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Databroth (serial knob twiddler on Youtube)


rek
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Not really on topic but artist names starting with or containing "data" get a massive -12 penalty in originality and even if their stuff sounds cool I sometimes skip hitting play (not this time though).

Anyway that's not generative at all, you see the guy is clicking around doing stuff! That's cheating. You ought to just film your massive pile of modular gear tinkling on it's own because that's what generative really is: if your gear costs above a certain limit of €€€, it starts making music on it's own and all you have to do is keep the power on and setup a GoPro along with a YouTube channel - viola passive income!

 

Anyway x2 the DAW is Bitwig, right? I am super not familiar with that so I am now wondering how much of that what is happening is thanks to the DAW features and how much is built into Vital?

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vital doesn't have it's own midi note generation or a typical kind of arp, so you are absolutely rightish. however, some sorts of knobdraggery can end you up with a one-note sequence that can go on basically evolving and never repeat, mostly never repeat. Some of us have been pestering the developer Matt Tytel to add note generation and other cool stuff though. Vital seems to have been modeled after Serum. But at the end of the day, all Databroth seems to do is twiddle knobs, which on reflection one might think it to be over-glorified activity but really the starting point of many a music maker's forays into footbrain. Not that all brainfeet are whiff-readable.

edit: and yes he uses mostly commercial software which is paid, and i imagine he's got devs attention and i imagine they give him licenses possibly since he demos the stuff on tv. but i do learn a bit about some of the newer sound design tools from there.
 

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I mean he would be right not to add MIDI generation - that's a job for a different tool anyway. M4L and Pure Data, hell any modern DAW should have the basic building blocks: an arpeggiator, pitch randomiser, velocity modulation/gating and scale normalizer to force all the mess into the notes that you actually selected.

Here's an Ableton Live rack that does this. No M4L devices or advanced stuff like that - if you ever had a Live Lite license from somewhere, you too can do this at the comfort of your own home. Slap that on a MIDI track, play your favorite chord and that's basically it. You get the best results with a plugin/synth that responds nicely to higher/lower velocities.

Most of the mappings should be self-explanatory. Threshold maps to the last Velocity device's Lowest parameter. The point is that by playing with  Threshold/Random you control the density of notes generated, and by combining with Final Out Hi, you can sort of "fade" in/out your generative MIDI from a deluge of notes to a quiet trickle.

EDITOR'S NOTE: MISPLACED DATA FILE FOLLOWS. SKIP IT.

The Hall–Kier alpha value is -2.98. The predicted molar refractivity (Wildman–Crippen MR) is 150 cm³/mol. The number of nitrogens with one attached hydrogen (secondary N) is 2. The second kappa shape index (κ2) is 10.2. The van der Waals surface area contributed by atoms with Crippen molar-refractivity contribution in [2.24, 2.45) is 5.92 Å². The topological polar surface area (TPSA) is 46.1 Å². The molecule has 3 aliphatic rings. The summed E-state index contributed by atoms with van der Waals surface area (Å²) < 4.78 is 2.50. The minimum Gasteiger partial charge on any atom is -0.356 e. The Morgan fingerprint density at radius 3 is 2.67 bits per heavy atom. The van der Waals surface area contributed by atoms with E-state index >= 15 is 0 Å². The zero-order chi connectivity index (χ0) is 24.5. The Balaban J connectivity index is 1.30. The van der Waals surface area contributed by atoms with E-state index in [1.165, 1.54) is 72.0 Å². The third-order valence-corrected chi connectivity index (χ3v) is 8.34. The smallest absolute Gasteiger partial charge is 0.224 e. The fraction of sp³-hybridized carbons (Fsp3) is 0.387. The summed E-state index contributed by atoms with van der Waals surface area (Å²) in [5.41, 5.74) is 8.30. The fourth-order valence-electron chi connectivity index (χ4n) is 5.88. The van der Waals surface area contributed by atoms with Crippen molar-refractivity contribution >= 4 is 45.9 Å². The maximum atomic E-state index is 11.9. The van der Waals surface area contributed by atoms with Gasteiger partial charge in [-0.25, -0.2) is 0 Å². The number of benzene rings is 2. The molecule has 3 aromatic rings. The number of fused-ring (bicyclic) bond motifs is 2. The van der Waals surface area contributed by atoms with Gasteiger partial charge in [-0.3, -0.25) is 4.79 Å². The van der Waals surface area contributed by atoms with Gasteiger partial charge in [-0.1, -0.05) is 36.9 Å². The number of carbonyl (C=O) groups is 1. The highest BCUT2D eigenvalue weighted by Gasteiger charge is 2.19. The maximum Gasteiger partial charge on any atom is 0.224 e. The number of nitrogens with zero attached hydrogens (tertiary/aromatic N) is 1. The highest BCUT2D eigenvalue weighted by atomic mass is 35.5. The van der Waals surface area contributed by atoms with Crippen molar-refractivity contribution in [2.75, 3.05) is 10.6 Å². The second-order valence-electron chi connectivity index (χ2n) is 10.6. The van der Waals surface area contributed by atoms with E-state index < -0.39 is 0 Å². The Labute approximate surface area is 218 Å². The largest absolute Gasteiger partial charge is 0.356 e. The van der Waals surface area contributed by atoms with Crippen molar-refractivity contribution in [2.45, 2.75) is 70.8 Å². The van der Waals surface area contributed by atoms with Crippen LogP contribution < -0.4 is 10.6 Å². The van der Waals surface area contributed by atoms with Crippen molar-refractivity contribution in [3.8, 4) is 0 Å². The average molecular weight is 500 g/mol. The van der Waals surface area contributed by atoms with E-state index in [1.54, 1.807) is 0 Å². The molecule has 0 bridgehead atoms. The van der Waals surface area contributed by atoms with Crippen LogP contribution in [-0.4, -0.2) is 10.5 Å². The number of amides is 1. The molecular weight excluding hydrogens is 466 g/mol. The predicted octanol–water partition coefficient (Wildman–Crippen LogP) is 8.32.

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Edited by thawkins
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some of the first things i ever did on a modular was with vaz, i'd just mess with stuff until it started to do random sounding patterns. i didn't even know what generative music was. another thing i did was i bought 5 cd players and recorded myself playing different instruments to a metronome, with varying durations, and burning cds with different instruments per disc and put them on repeat and just hit play. everything would be in time but playing back in a pattern that would probably never exactly repeat, or if it would i'd never notice. hey but that's not exactly generative music, but it's ok since i didn't know what generative music was back then.

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I don't think there is a rule that says that generative has to be a process that feeds back on itself or something like that. It can just be something that evolves over time according to some rules/definitions.

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i'm not Databroth and I don't know them, but i think they make a decent channel of just knob twiddling with good sounding software tools. Whether he stays on the topic exactly isn't important, I just think it's a neat concept for a channel. Anybody could do this kind of channel, but I don't see too many people just focusing like this and no words or anything. It's his thing, not necessarily my thing but there's good demos of just the noises and knob twiddling.  I'll peep them sometimes just to see what all the buzz may be about with this or that generator or effect. whether those tools may be worth the hype or not.

 

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It's definitely a neat concept for a channel, although I don't feel like I have time to watch this kind of stuff attentively. I definitely like audio demos with no talking, that's for sure. Maybe I should make an effort to have this stuff playing in the background when doing other things, so that when something cool happens I can check it out and see how it's made.

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